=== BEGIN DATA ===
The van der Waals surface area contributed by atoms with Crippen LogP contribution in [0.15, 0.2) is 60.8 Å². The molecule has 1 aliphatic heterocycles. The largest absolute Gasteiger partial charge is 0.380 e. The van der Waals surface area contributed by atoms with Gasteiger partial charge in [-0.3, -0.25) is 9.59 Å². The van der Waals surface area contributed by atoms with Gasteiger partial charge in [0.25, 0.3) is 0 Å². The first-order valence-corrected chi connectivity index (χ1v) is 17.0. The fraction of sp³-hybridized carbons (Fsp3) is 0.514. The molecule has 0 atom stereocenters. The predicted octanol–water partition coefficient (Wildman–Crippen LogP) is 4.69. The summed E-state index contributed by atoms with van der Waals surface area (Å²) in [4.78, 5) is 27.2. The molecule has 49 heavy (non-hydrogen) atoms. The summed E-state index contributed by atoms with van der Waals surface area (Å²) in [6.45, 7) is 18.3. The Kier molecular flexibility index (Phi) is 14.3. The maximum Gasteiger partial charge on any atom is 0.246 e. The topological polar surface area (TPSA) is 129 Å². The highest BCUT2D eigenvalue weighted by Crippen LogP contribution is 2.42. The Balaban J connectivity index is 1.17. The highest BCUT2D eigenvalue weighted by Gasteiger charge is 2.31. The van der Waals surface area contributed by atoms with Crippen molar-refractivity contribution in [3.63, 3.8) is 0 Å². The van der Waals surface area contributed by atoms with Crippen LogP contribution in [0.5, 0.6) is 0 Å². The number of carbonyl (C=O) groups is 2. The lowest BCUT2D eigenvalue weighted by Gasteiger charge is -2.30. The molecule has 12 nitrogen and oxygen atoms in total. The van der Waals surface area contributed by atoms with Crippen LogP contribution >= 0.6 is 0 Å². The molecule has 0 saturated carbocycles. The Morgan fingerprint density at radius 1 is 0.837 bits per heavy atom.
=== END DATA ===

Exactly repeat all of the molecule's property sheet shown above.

The van der Waals surface area contributed by atoms with Crippen LogP contribution in [0.15, 0.2) is 60.8 Å². The molecule has 1 aliphatic heterocycles. The largest absolute Gasteiger partial charge is 0.380 e. The van der Waals surface area contributed by atoms with Gasteiger partial charge in [-0.3, -0.25) is 9.59 Å². The van der Waals surface area contributed by atoms with Gasteiger partial charge in [0.25, 0.3) is 0 Å². The first-order valence-corrected chi connectivity index (χ1v) is 17.0. The fraction of sp³-hybridized carbons (Fsp3) is 0.514. The molecule has 0 atom stereocenters. The predicted octanol–water partition coefficient (Wildman–Crippen LogP) is 4.69. The summed E-state index contributed by atoms with van der Waals surface area (Å²) in [4.78, 5) is 27.2. The molecule has 49 heavy (non-hydrogen) atoms. The summed E-state index contributed by atoms with van der Waals surface area (Å²) in [6.45, 7) is 18.3. The Kier molecular flexibility index (Phi) is 14.3. The maximum Gasteiger partial charge on any atom is 0.246 e. The topological polar surface area (TPSA) is 129 Å². The highest BCUT2D eigenvalue weighted by Crippen LogP contribution is 2.42. The Balaban J connectivity index is 1.17. The highest BCUT2D eigenvalue weighted by Gasteiger charge is 2.31. The van der Waals surface area contributed by atoms with Crippen molar-refractivity contribution in [3.63, 3.8) is 0 Å². The van der Waals surface area contributed by atoms with Crippen LogP contribution in [0.5, 0.6) is 0 Å². The number of carbonyl (C=O) groups is 2. The lowest BCUT2D eigenvalue weighted by Gasteiger charge is -2.30. The molecule has 12 nitrogen and oxygen atoms in total. The van der Waals surface area contributed by atoms with Crippen LogP contribution >= 0.6 is 0 Å². The molecule has 0 saturated carbocycles. The Morgan fingerprint density at radius 1 is 0.837 bits per heavy atom.